FIGS. 9 and 10 illustrate an alternative support arrangement by which the conduit pipes may be supported for oscillating movement within the conduit section 11 or otherwise. The apparatus and arrangement shown includes a low friction sliding support which may be used in lieu of the suspension springs 45.
Stand-off supports in the form of light-weight aluminum blocks 200 have base ends mounted to an inside surface of the side wall 202 of the conduit section 11 by bolts 203. Split polymeric bushings or bearings 205 are mounted on the opposite ends of the blocks 200, by bolts 206. The bushings have two parts, 205a and 205b, each defining one-half of a cylinder opening, which, together, form a close sliding fit about the outer circumference of one of the conduits 30. The bushings are formed of a high density, low friction material, such as nylon or polytetrafluoroethylene.
The stand-off supports are laterally staggered on each side of the conduit section 11, that is, one behind the other, for the upper and lower conduit pipe 30 respectively, and for the sake of clarity, only the relatively supported position of the upper pipe 30 and one its nozzles 32, are shown in broken outline form, on FIG. 10. It will be understood that identical supports may be used for the conduits 30 at each side of the conduit section 11, in lieu of the previously-described suspension springs, to provide for a straight-line or linear reciprocal cutting or shredding movement of the nozzles with respect to the path of movement of the sheet material therebetween.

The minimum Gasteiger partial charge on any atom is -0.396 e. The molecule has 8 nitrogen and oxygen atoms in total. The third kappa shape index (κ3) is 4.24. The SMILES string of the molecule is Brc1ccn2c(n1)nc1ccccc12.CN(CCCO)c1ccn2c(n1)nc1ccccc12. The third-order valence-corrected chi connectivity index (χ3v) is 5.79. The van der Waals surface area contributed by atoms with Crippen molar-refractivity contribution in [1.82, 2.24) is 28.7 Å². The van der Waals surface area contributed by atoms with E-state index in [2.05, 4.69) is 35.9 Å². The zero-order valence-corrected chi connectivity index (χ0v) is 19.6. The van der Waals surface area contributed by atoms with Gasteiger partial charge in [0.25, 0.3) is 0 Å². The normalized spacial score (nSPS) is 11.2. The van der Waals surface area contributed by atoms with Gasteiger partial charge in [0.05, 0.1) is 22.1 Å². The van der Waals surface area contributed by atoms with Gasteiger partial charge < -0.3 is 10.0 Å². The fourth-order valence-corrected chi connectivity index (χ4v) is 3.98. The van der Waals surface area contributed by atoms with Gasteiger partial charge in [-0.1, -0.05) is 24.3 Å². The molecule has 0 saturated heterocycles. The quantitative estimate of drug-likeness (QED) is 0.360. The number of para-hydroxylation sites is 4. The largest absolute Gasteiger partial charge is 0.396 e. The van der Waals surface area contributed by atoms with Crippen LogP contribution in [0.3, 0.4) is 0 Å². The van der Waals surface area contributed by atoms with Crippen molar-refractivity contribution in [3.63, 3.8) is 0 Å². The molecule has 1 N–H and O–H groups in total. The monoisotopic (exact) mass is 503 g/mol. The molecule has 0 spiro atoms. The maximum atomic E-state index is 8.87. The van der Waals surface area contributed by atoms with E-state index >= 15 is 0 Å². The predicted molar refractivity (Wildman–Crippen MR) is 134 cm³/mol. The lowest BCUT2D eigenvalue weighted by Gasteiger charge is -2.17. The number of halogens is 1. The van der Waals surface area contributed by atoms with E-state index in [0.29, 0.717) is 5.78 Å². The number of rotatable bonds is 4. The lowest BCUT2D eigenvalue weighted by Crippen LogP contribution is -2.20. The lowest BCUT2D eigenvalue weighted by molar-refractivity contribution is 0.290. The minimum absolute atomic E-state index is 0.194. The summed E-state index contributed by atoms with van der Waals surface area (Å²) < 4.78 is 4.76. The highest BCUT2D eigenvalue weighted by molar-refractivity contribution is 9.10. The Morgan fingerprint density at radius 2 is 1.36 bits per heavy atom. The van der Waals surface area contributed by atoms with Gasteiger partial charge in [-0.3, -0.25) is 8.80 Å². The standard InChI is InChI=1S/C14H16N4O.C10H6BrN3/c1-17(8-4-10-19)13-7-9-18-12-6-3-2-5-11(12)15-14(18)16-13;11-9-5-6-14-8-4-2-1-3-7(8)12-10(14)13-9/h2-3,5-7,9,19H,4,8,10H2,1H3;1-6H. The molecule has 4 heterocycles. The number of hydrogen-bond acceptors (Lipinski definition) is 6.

The modified support of FIGS. 9 and 10 further include provision for the reduction of friction and heat, by water lubrication of the bushings 205. Water or other cooling and lubricating liquid may be brought to the sliding surface of the bushing by a passage 208 through the support 200 and a communicating passage 210 in the bushing half 205b.
As previously mentioned, the method and apparatus of this invention, having particular utility as a broke cutter, may also be employed more generally for comminuting a moving continuous sheet of woven or felted web-type material, such as paper, paperboard, fabric, felt, and plastic, as examples, into small discontinuous pieces such as to facilitate disposal or to facilitate further processing of the material. Also, in instances where the moving sheet is relatively rigid or stiff, such as in the case of paper board, no backing or support may be needed, and the sheet may be comminuted by oscillating cutting jets impinging against the sheet at one side of the sheet only. In such instances, the stiffness of the sheet above is sufficient to define its path of movement.